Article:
Integration icon brought to 'life' Preview: This time Disney and the president pull strings of an emotional tug of war.

January 17, 1998|By David Zurawik | David Zurawik,SUN TELEVISION CRITIC

It isn't every made-for-TV movie that rates an introduction by the president of the United States. But that's what "The Wonderful World of Disney's" "Ruby Bridges" gets tomorrow night on ABC.

The Disney film about the 6-year-old African-American girl who helped integrate New Orleans' schools in 1960 is introduced by President Clinton and Michael Eisner, CEO of the Walt Disney Co., from the Cabinet Room of the White House.

Eisner explains the 1954 Supreme Court ruling in Brown vs. Board of Education on school desegregation, while the president recalls going to all-white schools in Arkansas.

"We've come a long way since 1954, but we've got a long way to go," Clinton concludes. "Perhaps the greatest lesson we can learn from Ruby Bridges is that every one of us has the power to stand against injustice and to stand up for the ideals that make America great."

As much as it might be hard to argue with that message, the combination of Disney and the White House telling an audience of 20 million viewers what message to get from a film should give us all pause. When Hollywood and Washington are this cozy, the potential for prime-time propaganda is tremendous.

"Ruby Bridges" is not a great film, but it is a powerful one.

The 6-year-old at the center of it became an icon of civil rights when portrayed by Norman Rockwell in "The Problem We All Live With." Rockwell's picture shows her all spiffy in a white dress, bobby socks, sneakers and ribbon in her hair, walking between four U.S. marshals in front of a wall emblazoned with the "n" word.

Rockwell was depicting what news cameras at the time captured: a mob of angry whites greeting the little girl each day at school. The Rockwell sensibility suffuses this Disney production, which makes for its two greatest failings.

First, even though Ruby's mom refers to their neighborhood as a poor one on several occasions, it looks as lovely as almost any street in a Disney theme park.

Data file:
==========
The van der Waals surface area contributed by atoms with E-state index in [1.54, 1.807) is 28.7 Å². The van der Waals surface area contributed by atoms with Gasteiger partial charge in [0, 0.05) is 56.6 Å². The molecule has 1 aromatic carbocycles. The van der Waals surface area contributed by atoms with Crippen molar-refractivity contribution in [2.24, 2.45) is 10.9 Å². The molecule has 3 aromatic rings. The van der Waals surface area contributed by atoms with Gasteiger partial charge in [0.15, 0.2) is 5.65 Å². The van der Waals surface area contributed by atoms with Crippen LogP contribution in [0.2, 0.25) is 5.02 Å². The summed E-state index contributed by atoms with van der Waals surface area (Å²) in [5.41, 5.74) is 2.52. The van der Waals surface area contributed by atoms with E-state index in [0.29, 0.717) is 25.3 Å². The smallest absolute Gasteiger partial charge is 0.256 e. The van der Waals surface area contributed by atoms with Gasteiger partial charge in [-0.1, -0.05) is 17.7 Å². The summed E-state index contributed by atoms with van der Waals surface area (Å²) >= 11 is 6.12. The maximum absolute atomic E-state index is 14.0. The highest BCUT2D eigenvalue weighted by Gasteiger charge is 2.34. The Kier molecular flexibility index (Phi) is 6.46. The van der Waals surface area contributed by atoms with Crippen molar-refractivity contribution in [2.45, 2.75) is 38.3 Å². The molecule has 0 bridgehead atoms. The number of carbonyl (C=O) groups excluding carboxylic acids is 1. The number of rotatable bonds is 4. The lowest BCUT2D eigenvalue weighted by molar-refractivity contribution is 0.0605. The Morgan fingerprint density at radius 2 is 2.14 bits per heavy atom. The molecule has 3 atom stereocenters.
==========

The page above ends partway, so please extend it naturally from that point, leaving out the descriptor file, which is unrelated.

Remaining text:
Second, the filmmakers are so taken with Rockwell artistically that the first half of the film is little more than one imitation-Rockwell tableau after another: Ruby walking up the steps of the school, Ruby passing through the mob, Ruby on her knees praying.

Tableaus do not a narrative make. But they can evoke emotion and, once the film gets going, it takes that emotion and runs with it.

Besides Rockwell, the other source for this "fact-based dramatization" (to use Disney's own language) is the writing of Pulitzer Prize-winning Harvard psychiatrist Robert Coles.

Coles and his wife were in New Orleans in 1960 and happened upon Ruby's school just as she arrived and the mob broke into its frenzy. Coles says that moment shaped his career, which has come to deal primarily with the inner life of children.

The film starts to produce some sparks in scenes between Coles (Kevin Pollak) and Ruby (Chaz Harbin) as well as in those between Ruby's white teacher from the north, Barbara Henry (Penelope Ann Miller) and Ruby. The real fire comes from an unlikely place: a subplot about the toll Ruby's move to the white school is taking on her father, Abon (Michael Beach), a mechanic.

Abon Bridges' story is the triumph of Toni Ann Johnson's script. He loses his job at a bakery because of the publicity surrounding Ruby, and his working-class sensibility comes into sharp contrast with the middle-class mores of the college-educated black representatives from the NAACP who seem to have a hard time thinking of him as a person.

I would sing the praises of "Ruby Bridges" for the rest of the season if for no other reason than its being one of the only programs you'll see on network television that doesn't treat black life as if it is monolithic.

In the end, "Ruby Bridges" isn't in a league with Disney's "Cinderella" last fall. There are too many moments when complicated matters of American history are over-simplified for the sake of good-guy/bad-guy narrative.

When Ruby asks her teacher why the people outside the school hate her, Mrs. Henry asks her if she knows what slavery is. When Ruby says no, the teacher says, "There was a time in the South when white people owned Negroes like you would own a pet or a toy. But I'm from the North, and we never thought that way."

"Ruby Bridges" is provocative television worth watching with your children. But don't let the presidents and CEOs at the start and the teachers in the middle of the film tell you what to think.

'Ruby Bridges'

What: TV movie about desegregation pioneer on "The Wonderful World of Disney"

When: 7 p.m.-9 p.m. tomorrow

Where: ABC (WMAR, Channel 2)

Stars: Chaz Harbin, Kevin Pollack, Michael Beach, Penelope Ann Miller

Pub Date: 1/17/98

Baltimore Sun Articles
Please note the green-lined linked article text has been applied commercially without any involvement from our newsroom editors, reporters or any other editorial staff.